Do you ever wonder which events and people of our time will make it into the history textbooks of the future? As I read articles about the Occupy X movement this morning, my mind started planning how information about the protests would be laid out in a book- the section headers, the subtitles, the pictures. I’m very positive the protests will make it into the next generation of U.S. government text books. I’m sure the BP oil spill will, too. But what else will make the cut? I read a book in college that consisted of several different accounts of the same event, told from the perspective of a handful of various characters. The point was that anyone’s version of a story is just that: a version. Details may be left out or added, often unintentionally, but per that person’s point of view. The same seems to be true for text books, in my mind. Editors have a great task at hand to figure out what is “relevant” enough to include. There is likely some system for ranking possible content that I simply am not aware of but really, the power to decide what is included is rather curious.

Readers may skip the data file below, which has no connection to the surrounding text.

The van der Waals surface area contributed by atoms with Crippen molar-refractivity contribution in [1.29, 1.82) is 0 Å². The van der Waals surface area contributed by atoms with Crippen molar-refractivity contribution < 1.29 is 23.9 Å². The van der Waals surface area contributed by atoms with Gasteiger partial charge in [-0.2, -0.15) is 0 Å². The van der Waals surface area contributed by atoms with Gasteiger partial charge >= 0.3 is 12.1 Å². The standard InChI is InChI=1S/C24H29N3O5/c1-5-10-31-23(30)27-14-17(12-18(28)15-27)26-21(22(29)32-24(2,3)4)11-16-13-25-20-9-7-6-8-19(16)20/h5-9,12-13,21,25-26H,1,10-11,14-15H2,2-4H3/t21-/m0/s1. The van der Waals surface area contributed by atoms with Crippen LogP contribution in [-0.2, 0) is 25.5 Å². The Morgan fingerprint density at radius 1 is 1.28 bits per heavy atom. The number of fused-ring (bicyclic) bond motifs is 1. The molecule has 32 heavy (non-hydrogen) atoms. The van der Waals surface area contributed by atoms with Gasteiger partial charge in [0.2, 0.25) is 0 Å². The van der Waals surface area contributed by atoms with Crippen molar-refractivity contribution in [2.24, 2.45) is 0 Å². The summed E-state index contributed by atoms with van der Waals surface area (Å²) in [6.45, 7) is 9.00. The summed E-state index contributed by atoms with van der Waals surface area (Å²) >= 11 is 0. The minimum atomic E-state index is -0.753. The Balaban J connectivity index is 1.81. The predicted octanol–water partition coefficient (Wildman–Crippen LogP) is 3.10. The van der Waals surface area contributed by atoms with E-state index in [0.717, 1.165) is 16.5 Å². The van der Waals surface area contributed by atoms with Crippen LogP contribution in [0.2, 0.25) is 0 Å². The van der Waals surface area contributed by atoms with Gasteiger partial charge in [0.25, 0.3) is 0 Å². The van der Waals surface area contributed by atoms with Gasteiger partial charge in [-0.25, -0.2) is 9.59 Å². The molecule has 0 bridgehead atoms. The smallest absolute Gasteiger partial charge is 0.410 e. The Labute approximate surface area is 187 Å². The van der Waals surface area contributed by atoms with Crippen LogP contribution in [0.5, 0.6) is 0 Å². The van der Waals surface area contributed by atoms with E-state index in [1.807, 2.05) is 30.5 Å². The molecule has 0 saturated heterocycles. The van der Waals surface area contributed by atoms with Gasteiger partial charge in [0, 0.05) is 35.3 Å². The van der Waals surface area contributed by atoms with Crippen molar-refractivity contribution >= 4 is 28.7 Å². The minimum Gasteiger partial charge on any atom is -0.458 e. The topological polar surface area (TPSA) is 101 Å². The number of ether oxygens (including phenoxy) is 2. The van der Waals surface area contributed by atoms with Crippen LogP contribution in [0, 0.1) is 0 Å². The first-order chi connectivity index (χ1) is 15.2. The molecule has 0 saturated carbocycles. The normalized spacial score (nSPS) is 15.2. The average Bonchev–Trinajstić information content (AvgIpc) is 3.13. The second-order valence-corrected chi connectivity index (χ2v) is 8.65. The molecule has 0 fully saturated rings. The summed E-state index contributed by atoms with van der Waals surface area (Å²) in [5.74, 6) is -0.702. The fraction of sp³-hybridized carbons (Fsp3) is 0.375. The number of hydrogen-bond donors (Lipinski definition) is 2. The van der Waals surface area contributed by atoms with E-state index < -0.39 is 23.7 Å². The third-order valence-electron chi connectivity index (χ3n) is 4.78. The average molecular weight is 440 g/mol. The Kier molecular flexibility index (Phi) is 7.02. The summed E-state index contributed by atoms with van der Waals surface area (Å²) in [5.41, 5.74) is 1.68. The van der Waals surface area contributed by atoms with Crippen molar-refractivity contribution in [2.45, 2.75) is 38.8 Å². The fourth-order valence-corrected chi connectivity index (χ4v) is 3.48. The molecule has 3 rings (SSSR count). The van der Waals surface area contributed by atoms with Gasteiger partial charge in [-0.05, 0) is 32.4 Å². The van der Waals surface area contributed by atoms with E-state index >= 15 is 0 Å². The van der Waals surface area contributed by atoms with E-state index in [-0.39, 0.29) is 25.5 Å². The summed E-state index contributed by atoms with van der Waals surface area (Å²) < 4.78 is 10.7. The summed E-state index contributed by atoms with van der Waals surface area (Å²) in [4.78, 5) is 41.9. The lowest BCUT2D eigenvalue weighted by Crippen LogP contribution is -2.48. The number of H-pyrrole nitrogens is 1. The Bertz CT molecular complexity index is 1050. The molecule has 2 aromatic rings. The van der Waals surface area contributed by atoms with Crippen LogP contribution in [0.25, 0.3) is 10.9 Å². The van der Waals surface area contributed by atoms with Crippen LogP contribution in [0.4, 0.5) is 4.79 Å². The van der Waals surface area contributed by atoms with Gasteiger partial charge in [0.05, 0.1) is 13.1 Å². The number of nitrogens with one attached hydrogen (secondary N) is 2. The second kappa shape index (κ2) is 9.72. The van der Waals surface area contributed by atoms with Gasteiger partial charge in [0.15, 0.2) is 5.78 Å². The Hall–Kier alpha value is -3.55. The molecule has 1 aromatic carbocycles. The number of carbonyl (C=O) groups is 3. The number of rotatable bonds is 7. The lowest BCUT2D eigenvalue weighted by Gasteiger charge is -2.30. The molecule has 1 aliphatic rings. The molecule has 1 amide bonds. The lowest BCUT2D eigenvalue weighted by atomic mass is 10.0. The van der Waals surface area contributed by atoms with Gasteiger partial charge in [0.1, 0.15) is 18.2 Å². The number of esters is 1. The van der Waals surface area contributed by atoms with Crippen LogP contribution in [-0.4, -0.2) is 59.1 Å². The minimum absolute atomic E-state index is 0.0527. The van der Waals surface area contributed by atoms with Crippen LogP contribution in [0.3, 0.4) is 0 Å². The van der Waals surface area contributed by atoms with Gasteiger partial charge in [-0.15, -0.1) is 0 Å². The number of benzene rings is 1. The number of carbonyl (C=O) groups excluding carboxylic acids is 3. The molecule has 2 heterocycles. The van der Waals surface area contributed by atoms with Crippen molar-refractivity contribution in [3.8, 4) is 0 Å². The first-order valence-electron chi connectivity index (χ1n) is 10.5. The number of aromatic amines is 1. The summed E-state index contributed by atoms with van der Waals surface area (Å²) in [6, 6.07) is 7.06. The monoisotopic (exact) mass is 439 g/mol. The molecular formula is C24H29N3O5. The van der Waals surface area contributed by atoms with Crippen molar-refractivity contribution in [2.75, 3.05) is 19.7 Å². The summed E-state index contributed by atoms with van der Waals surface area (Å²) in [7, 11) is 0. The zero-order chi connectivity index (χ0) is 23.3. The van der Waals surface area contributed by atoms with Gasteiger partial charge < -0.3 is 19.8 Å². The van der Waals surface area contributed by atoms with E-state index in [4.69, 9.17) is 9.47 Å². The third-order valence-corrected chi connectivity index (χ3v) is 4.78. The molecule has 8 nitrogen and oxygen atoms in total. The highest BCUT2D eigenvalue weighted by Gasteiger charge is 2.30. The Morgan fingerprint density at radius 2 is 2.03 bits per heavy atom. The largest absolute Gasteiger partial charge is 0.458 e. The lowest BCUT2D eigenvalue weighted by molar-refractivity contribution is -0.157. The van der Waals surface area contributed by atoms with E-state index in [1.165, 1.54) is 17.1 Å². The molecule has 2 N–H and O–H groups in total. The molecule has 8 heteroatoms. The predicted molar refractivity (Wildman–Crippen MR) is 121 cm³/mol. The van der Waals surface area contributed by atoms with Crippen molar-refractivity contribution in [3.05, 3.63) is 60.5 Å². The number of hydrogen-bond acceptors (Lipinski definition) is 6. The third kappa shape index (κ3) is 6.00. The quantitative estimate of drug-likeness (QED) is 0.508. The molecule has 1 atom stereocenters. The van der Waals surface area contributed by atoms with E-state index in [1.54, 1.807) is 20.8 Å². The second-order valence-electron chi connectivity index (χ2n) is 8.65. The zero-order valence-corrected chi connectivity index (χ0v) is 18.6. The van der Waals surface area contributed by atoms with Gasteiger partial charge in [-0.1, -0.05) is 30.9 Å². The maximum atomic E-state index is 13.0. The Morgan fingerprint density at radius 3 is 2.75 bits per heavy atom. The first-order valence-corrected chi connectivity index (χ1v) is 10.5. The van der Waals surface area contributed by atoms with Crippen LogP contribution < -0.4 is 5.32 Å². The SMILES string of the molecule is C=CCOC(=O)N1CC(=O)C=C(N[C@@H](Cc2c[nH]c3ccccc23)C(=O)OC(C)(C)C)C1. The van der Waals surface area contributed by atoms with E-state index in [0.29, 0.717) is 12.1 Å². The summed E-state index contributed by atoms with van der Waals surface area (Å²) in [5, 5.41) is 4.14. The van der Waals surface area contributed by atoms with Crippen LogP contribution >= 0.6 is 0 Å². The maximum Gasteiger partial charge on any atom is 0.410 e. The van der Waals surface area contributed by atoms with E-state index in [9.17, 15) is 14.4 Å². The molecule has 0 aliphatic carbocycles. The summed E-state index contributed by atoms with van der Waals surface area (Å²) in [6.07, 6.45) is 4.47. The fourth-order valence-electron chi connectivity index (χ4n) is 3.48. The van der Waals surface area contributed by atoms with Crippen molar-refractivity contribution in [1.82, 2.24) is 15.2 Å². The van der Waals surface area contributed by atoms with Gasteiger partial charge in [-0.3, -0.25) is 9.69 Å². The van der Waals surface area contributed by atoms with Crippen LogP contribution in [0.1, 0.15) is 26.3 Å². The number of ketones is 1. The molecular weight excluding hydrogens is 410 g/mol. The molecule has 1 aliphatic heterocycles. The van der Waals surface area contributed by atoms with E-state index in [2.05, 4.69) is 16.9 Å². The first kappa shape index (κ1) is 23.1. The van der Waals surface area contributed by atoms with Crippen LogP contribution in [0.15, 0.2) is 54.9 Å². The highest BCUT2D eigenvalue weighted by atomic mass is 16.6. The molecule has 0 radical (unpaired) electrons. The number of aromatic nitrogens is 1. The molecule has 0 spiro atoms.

And what about the way that we excavate old places? For some reason about a decade ago I started thinking about how future generations would analyze our culture. If they came across a crumbled old house and searched through its contents, what would they think? What if the only music they found was a Britney Spears CD (circa 2000)? How would that affect their interpretation of what our society was like, and how would that contrast to their interpretation if they only found a Metallica CD?
I know that history and cultural studies require the experts to sift through many sites, many examples, etc. and that the “facts” aren’t based on a sole account or sole excavation. But still, I like framing what happens in the world against questions like: “Is this event significant enough to be discussed in 5 years? 10? 100? Are my future (hypothetical) children going to know what happened on this day in history?” And more importantly… “Will they care?”